Press Release

China Promises to Ban Ivory Trade by December 31, 2017

Announcement is a “Game Changer” in Race to Save African Elephants

Kimiko Martinez, 
(310) 434-2344, [email protected]

BEIJING — In the most important step yet to ending the global ivory trade, the Chinese government today announced a one-year timeline for its promised ivory ban. According to the notice, China will begin phasing out registered legal ivory processors and traders by March 31, 2017 and shut down its legal commercial ivory trade completely by December 31, 2017.

In 2015, Chinese President Xi Jinping committed  to ban China’s domestic ivory market. China later committed to deliver a timeline for implementation of the ban by the end of 2016, resulting in today’s announcement.

Following is a statement from Elly Pepper, deputy director of wildlife trade for the Natural Resources Defense Council:

“China has shown great leadership in the fight to save African elephants. Setting such an aggressive timeline to close – once and for all – the largest domestic ivory market in the world is globally significant. It’s a game changer and could be the pivotal turning point that brings elephants back from the brink of extinction. Now, other countries, including the UK, must follow China’s lead and close their ivory markets.”

Background
Demand for elephant ivory has skyrocketed in recent years, leading to the poaching of approximately 35,000 elephants per year for their tusks. African savanna elephants have declined by 30 percent in the past seven years and if current poaching rates continue African forest elephants could be extinct in less than a decade.

The international commercial trade in ivory has been banned under the Convention on International Trade in Endangered Species (CITES) since 1989. China has maintained a legal ivory market under which the government supplies registered ivory carvers with raw ivory from government stockpiles. However, as in the U.S., United Kingdom, and elsewhere, this legal ivory market has led to a parallel illegal market as it is extremely difficult to determine ivory age.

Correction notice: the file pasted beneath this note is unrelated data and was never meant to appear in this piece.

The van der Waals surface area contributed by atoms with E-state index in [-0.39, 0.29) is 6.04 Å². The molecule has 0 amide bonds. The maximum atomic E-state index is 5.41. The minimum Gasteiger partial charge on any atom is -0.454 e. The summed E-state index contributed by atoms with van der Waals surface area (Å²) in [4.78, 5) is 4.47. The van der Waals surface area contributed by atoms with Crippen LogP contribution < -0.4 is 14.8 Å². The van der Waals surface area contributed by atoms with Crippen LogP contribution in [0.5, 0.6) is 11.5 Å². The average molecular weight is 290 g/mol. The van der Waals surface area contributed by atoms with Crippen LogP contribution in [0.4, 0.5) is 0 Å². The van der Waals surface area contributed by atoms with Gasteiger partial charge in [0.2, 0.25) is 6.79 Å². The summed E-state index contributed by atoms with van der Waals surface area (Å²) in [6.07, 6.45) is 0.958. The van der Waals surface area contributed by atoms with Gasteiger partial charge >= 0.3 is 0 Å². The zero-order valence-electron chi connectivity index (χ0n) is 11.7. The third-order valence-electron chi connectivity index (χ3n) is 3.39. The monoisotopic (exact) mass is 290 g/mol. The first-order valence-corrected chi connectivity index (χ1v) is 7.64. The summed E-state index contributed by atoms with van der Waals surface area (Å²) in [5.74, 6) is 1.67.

Over the past two years, the Chinese government has taken major steps to end its domestic ivory market. First, in February 2015, China placed a one-year ban on imports of all carved ivory items. A month later, Chinese President Xi Jinping promised to end China’s domestic ivory market — a commitment he reinforced in September 2015 when meeting with President Obama. In October 2015, China placed a one-year ban on imports of African elephant trophies. In March 2016, China extended its one year ban on imports of carved ivory items and elephant hunting trophies to December 31, 2019. Finally, at the June 2016 U.S.-China Strategic and Economic (S&ED), China promised to deliver a timeline for its ivory ban by the end of 2016, spurring today’s announcement.

According to the announcement, China will stop commercially processing and selling ivory and ivory products by March 31, 2017. It will then phase out registered legal processors and traders, shutting down its legal commercial ivory trade completely by December 31, 2017. After the market closes, the Chinese Ministry of Culture will help transition ivory carvers and other ivory sector employees to other livelihoods. The Chinese government will also strengthen the management of legally-possessed ivory products and ramp up enforcement and education to combat the illegal ivory trade.

Elly Pepper's blog on the announcement can be found at https://www.nrdc.org/experts/elly-pepper/china-announces-game-changer-elephants-will-ban-ivory-trade-end-2017

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The Natural Resources Defense Council (NRDC) is an international nonprofit environmental organization with more than 2 million members and online activists. Since 1970, our lawyers, scientists, and other environmental specialists have worked to protect the world's natural resources, public health, and the environment. NRDC has offices in New York City, Washington, D.C., Los Angeles, San Francisco, Chicago, Bozeman, MT, and Beijing. Visit us at www.nrdc.org and follow us on Twitter @NRDC.

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